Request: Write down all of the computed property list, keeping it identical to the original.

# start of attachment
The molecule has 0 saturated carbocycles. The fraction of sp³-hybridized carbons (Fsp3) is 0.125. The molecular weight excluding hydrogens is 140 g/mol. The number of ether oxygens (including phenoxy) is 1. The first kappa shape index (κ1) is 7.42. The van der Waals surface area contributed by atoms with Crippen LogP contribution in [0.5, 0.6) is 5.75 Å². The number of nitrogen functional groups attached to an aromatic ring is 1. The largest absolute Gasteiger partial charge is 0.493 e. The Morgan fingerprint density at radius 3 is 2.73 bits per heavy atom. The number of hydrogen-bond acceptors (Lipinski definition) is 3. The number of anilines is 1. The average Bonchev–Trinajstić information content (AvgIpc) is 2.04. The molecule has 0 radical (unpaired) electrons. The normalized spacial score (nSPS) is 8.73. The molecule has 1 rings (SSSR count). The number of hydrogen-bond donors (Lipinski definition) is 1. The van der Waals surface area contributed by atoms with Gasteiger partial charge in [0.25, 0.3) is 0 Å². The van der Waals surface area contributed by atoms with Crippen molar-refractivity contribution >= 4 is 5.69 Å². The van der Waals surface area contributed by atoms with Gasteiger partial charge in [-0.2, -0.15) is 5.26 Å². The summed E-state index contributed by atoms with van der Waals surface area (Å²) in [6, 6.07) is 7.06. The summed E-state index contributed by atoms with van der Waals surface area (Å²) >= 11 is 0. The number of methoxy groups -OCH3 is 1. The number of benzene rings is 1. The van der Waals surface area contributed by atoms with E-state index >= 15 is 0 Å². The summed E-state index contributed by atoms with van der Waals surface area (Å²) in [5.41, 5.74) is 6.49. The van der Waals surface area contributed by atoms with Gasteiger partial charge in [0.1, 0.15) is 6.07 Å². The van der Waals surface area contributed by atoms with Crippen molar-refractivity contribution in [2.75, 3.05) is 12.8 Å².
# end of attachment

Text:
The molecule has 0 saturated carbocycles. The fraction of sp³-hybridized carbons (Fsp3) is 0.125. The molecular weight excluding hydrogens is 140 g/mol. The number of ether oxygens (including phenoxy) is 1. The first kappa shape index (κ1) is 7.42. The van der Waals surface area contributed by atoms with Crippen LogP contribution in [0.5, 0.6) is 5.75 Å². The number of nitrogen functional groups attached to an aromatic ring is 1. The largest absolute Gasteiger partial charge is 0.493 e. The Morgan fingerprint density at radius 3 is 2.73 bits per heavy atom. The number of hydrogen-bond acceptors (Lipinski definition) is 3. The number of anilines is 1. The average Bonchev–Trinajstić information content (AvgIpc) is 2.04. The molecule has 0 radical (unpaired) electrons. The normalized spacial score (nSPS) is 8.73. The molecule has 1 rings (SSSR count). The number of hydrogen-bond donors (Lipinski definition) is 1. The van der Waals surface area contributed by atoms with Gasteiger partial charge in [0.25, 0.3) is 0 Å². The van der Waals surface area contributed by atoms with Crippen molar-refractivity contribution >= 4 is 5.69 Å². The van der Waals surface area contributed by atoms with Gasteiger partial charge in [-0.2, -0.15) is 5.26 Å². The summed E-state index contributed by atoms with van der Waals surface area (Å²) in [6, 6.07) is 7.06. The summed E-state index contributed by atoms with van der Waals surface area (Å²) >= 11 is 0. The number of methoxy groups -OCH3 is 1. The number of benzene rings is 1. The van der Waals surface area contributed by atoms with E-state index >= 15 is 0 Å². The summed E-state index contributed by atoms with van der Waals surface area (Å²) in [5.41, 5.74) is 6.49. The van der Waals surface area contributed by atoms with Gasteiger partial charge in [0.1, 0.15) is 6.07 Å². The van der Waals surface area contributed by atoms with Crippen molar-refractivity contribution in [2.75, 3.05) is 12.8 Å².